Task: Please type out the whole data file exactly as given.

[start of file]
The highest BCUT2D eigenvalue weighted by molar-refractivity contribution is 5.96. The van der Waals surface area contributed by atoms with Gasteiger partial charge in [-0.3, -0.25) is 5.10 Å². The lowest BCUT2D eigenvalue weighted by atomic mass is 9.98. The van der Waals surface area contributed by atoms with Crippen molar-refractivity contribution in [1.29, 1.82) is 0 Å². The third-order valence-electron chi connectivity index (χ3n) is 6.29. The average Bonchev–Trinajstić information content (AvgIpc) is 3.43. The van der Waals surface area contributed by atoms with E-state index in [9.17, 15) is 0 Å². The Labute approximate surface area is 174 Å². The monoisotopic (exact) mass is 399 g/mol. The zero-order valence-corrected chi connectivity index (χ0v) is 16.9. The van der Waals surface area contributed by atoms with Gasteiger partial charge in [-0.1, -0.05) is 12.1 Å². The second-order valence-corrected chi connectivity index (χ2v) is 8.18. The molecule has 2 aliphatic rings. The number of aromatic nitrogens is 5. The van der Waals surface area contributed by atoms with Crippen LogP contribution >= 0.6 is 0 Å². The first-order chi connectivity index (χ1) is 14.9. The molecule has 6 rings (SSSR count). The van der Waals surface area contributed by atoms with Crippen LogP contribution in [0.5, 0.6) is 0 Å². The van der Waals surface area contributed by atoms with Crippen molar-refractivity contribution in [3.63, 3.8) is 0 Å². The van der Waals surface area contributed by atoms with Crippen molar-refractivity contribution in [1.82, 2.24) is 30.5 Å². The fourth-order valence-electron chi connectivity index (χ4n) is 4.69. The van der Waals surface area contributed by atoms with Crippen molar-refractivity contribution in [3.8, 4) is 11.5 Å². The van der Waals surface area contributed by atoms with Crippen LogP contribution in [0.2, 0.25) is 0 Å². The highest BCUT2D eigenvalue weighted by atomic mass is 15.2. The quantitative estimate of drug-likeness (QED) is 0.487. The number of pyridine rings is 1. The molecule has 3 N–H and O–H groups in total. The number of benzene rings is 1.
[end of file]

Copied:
The highest BCUT2D eigenvalue weighted by molar-refractivity contribution is 5.96. The van der Waals surface area contributed by atoms with Gasteiger partial charge in [-0.3, -0.25) is 5.10 Å². The lowest BCUT2D eigenvalue weighted by atomic mass is 9.98. The van der Waals surface area contributed by atoms with Crippen molar-refractivity contribution in [1.29, 1.82) is 0 Å². The third-order valence-electron chi connectivity index (χ3n) is 6.29. The average Bonchev–Trinajstić information content (AvgIpc) is 3.43. The van der Waals surface area contributed by atoms with E-state index in [9.17, 15) is 0 Å². The Labute approximate surface area is 174 Å². The monoisotopic (exact) mass is 399 g/mol. The zero-order valence-corrected chi connectivity index (χ0v) is 16.9. The van der Waals surface area contributed by atoms with Gasteiger partial charge in [-0.1, -0.05) is 12.1 Å². The second-order valence-corrected chi connectivity index (χ2v) is 8.18. The molecule has 2 aliphatic rings. The number of aromatic nitrogens is 5. The van der Waals surface area contributed by atoms with Crippen LogP contribution >= 0.6 is 0 Å². The first-order chi connectivity index (χ1) is 14.9. The molecule has 6 rings (SSSR count). The van der Waals surface area contributed by atoms with Crippen LogP contribution in [0.5, 0.6) is 0 Å². The van der Waals surface area contributed by atoms with Crippen molar-refractivity contribution in [3.63, 3.8) is 0 Å². The van der Waals surface area contributed by atoms with Crippen molar-refractivity contribution in [1.82, 2.24) is 30.5 Å². The fourth-order valence-electron chi connectivity index (χ4n) is 4.69. The van der Waals surface area contributed by atoms with Crippen molar-refractivity contribution in [3.8, 4) is 11.5 Å². The van der Waals surface area contributed by atoms with Crippen LogP contribution in [0.2, 0.25) is 0 Å². The highest BCUT2D eigenvalue weighted by atomic mass is 15.2. The quantitative estimate of drug-likeness (QED) is 0.487. The number of pyridine rings is 1. The molecule has 3 N–H and O–H groups in total. The number of benzene rings is 1.